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Hadrian’s Wall Day 6 – Mission Complete!

Hadrian’s Wall Day 6 – Mission Complete!

Awareness, Inspiration, Living with Neuroendocrine Cancer
  [caption id="attachment_1144" align="alignnone" width="2560"] Sunset over the Solway Firth (Scotland in the distance)[/caption] The final leg of the walk took us from beautiful Carlisle to the remote coast of North Cumbria at Bowness-on-Solway.  We are staying there tonight before beginning our journey home tomorrow (via Newcastle). Amazingly our digs have a wicked view of the Scottish coastline and the setting sun - see picture above which was taken from our room.  It was pretty surreal to have finished 6 days of torturous walking but also to be able to look at such a wonderful view of the country in which I was born. Some people say final leg of the walk is pretty boring but Chris and I disagree. Yes it's flat but the first half is a wonderful…
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My blog goes International!

Awareness, Patient Advocacy
One of the most interesting statistics in my blog app is the total number of views recorded each day.  It even breaks the total down into which posts were most viewed and which countries the viewers were from (but please note it does not identify the name or any other details of viewers). I'm always very pleased to have readers from overseas locations - I hope they enjoy reading my blog and find it useful. To date, these include readers from USA, Australia, Canada, New Zealand, Barbados, Belize, France, Germany, Switzerland, Belgium, Netherlands, Luxembourg, Portugal, Austria, UAE, Bahrain, Philippines, Nigeria, Kenya, Croatia, Ireland, Sweden, Italy, Japan, Czech Republic. Neuroendocrine Cancer is not unique to UK, it's an International disease. If you research, you will find Neuroendocrine Support groups in most countries. There…
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Diagnostic Challenges

Awareness, Living with Neuroendocrine Cancer, Treatment
I was checking my statistics this morning and found the most viewed post to date was published on the day Stephen Sutton passed away.   I didn't really want to jump onto the Stephen Sutton bandwagon but when I found on the day of his passing that it had taken 6 months to diagnose his bowel cancer, I knew this would be relevant to Neuroendocrine Cancer awareness, particularly important as it's one of the primary aims of my blog.  I'm thinking the top viewing score to date is not because it mentioned Stephen Sutton (sad as that event was) but because the issues he faced are well known to Neuroendocrine Cancer patients, many of whom are readers. In the past week, the newspapers have published several follow up articles on…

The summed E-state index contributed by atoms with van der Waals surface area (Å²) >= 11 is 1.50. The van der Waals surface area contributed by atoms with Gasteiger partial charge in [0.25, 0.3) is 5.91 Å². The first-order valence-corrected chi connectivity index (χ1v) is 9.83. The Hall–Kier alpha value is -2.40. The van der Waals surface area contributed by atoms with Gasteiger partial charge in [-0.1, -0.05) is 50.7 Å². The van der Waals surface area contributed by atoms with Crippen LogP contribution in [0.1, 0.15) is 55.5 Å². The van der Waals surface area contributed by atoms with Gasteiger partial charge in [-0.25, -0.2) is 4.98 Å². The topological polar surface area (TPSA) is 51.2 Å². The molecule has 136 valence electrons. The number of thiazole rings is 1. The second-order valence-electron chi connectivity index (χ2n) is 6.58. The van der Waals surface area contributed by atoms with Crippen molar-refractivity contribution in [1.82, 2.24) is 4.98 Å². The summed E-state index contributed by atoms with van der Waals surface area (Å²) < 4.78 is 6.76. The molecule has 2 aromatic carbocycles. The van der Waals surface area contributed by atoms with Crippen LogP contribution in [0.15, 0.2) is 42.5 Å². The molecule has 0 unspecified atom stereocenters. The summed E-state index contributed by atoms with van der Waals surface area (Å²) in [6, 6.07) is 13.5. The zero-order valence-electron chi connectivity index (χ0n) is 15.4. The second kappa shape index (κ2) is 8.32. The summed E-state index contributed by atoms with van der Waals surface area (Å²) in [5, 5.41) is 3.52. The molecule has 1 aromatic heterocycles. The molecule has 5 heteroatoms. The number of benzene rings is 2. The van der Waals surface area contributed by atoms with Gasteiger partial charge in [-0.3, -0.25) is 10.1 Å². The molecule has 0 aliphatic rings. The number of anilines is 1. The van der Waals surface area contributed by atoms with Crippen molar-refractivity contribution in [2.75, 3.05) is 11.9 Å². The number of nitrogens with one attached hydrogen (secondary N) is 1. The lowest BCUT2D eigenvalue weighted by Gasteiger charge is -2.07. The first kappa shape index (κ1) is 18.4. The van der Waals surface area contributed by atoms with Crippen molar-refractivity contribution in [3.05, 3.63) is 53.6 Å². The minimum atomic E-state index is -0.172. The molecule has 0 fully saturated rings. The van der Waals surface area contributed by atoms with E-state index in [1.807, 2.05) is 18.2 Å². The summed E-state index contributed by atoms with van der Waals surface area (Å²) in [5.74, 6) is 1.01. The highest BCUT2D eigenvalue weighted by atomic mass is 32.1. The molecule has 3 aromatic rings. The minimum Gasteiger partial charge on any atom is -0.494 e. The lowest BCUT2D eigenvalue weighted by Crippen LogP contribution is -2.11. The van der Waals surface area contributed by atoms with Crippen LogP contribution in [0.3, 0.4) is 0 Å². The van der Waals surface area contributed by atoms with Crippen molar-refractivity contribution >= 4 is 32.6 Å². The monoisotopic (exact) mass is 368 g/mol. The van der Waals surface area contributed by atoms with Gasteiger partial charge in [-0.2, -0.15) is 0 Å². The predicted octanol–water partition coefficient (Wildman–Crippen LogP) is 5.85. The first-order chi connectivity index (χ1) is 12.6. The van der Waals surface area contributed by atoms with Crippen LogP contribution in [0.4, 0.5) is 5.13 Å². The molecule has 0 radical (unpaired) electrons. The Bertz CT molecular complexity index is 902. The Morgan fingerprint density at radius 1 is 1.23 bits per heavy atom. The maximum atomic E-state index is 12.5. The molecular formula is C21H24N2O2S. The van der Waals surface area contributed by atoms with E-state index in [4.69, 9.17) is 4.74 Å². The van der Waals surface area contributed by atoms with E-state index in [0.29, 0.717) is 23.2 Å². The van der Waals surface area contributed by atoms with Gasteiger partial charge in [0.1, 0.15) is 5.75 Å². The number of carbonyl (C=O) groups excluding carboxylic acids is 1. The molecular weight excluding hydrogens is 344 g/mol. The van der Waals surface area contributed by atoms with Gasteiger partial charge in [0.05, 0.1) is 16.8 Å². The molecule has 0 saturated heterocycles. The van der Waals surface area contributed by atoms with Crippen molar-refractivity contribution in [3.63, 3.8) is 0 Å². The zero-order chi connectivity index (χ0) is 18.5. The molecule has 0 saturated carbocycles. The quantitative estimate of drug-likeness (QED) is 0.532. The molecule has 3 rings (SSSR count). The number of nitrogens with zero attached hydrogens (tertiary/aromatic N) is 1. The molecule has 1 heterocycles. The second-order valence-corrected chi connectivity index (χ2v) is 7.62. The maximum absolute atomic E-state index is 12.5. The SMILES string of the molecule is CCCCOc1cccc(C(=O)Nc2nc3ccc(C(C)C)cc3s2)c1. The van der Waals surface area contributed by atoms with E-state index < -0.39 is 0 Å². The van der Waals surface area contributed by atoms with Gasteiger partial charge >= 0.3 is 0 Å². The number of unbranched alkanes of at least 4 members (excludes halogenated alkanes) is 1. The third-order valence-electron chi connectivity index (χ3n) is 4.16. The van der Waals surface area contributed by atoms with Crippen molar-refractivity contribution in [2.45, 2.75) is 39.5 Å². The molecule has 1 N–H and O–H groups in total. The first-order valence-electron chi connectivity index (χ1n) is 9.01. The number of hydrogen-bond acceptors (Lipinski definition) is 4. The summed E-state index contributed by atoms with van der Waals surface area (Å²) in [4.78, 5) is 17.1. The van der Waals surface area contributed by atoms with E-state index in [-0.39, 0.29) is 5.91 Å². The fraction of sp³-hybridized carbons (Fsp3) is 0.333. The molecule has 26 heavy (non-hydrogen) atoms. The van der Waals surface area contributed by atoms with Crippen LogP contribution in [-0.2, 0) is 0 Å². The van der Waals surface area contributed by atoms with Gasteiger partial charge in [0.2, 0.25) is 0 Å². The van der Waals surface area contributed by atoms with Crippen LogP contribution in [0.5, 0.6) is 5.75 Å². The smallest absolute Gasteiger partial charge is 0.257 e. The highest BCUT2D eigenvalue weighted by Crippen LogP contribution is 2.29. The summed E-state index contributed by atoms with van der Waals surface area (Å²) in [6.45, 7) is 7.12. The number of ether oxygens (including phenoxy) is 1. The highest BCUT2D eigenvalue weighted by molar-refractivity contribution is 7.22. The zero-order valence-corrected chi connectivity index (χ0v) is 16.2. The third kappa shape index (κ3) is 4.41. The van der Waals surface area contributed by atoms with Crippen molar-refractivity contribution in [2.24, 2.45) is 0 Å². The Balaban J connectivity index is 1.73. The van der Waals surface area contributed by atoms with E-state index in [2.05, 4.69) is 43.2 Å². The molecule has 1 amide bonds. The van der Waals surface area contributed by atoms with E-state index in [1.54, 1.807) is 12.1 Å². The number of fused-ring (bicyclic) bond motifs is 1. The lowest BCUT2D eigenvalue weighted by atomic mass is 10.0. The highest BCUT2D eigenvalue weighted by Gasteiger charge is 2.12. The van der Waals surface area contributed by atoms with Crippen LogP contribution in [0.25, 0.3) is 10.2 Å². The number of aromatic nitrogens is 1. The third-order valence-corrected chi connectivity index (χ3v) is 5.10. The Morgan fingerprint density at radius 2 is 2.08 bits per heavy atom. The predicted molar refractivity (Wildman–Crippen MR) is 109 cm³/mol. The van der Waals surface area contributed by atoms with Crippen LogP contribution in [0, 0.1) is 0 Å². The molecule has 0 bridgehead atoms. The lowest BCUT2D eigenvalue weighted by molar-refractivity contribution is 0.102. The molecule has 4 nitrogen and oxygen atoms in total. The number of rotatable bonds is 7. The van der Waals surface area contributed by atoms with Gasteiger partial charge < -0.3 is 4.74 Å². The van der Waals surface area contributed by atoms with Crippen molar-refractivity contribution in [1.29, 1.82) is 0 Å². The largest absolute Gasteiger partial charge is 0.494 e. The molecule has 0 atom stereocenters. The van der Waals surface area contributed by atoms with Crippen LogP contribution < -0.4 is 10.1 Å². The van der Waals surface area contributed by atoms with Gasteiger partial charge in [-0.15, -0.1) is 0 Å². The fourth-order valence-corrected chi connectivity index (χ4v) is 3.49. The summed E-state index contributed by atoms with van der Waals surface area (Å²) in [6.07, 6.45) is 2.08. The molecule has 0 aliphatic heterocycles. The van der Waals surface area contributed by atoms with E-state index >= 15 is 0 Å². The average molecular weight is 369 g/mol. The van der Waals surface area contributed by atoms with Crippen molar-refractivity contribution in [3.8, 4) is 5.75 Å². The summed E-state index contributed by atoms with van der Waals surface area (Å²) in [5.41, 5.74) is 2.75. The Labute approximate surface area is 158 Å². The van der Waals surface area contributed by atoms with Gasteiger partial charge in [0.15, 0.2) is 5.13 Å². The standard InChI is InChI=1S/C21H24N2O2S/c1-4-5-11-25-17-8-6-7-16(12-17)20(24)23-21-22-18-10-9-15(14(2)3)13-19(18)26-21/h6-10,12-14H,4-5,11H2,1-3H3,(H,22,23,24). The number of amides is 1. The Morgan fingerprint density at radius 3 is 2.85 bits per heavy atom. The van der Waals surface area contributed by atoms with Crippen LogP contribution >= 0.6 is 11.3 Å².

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Dr Google will see you now

Dr Google will see you now

Awareness, Humour, Patient Advocacy, Survivorship
  Whenever I need to know anything nowadays, I mostly just look on the internet and sometimes I ask my virtual PA 'Alexa' to look for me!  However, you need to be very careful in acceptance of what is credible information and what isn't. As a relatively experienced health blogger and activist, I like to think of myself as 'internet savvy', so I occasionally find myself using 'Dr Google' to diagnose my aches, pains and unusual feelings (and I confess to using it to help others).  I mostly find there are no real or definitive answers online for patient issues.  Although I seem to learn something on each piece of research, I also find some really worrying stuff.  Some symptoms can have dozens of reasons and I often realise how…
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Diagnosis – I’m no longer in control

Diagnosis – I’m no longer in control

Awareness, Survivorship
[caption id="attachment_10806" align="alignnone" width="777"] back in control?[/caption] 'Diagnosis'.  The dreaded moment when you're looking at an Oncologist and waiting to be given some news. I'd been to a routine annual Asthma clinic, referred to my GP, referred to a specialist, had a bunch of tests and now referred to an Oncologist. Rewind 2 months to May 2010......  I was happily working, getting stuff done, making things work. I had sufficient autonomy and freedom of manoeuvre.  I felt in control.  I'm happy as a pig in the proverbial!  My annual Asthma clinic comes along and it's an opportunity to work at home for the day....yahoo - no commuting! "Hi Ronny" - "Hi Liz". Blah Blah Blah. However, glad Liz was taking it seriously - I just wanted to get back to my laptop,…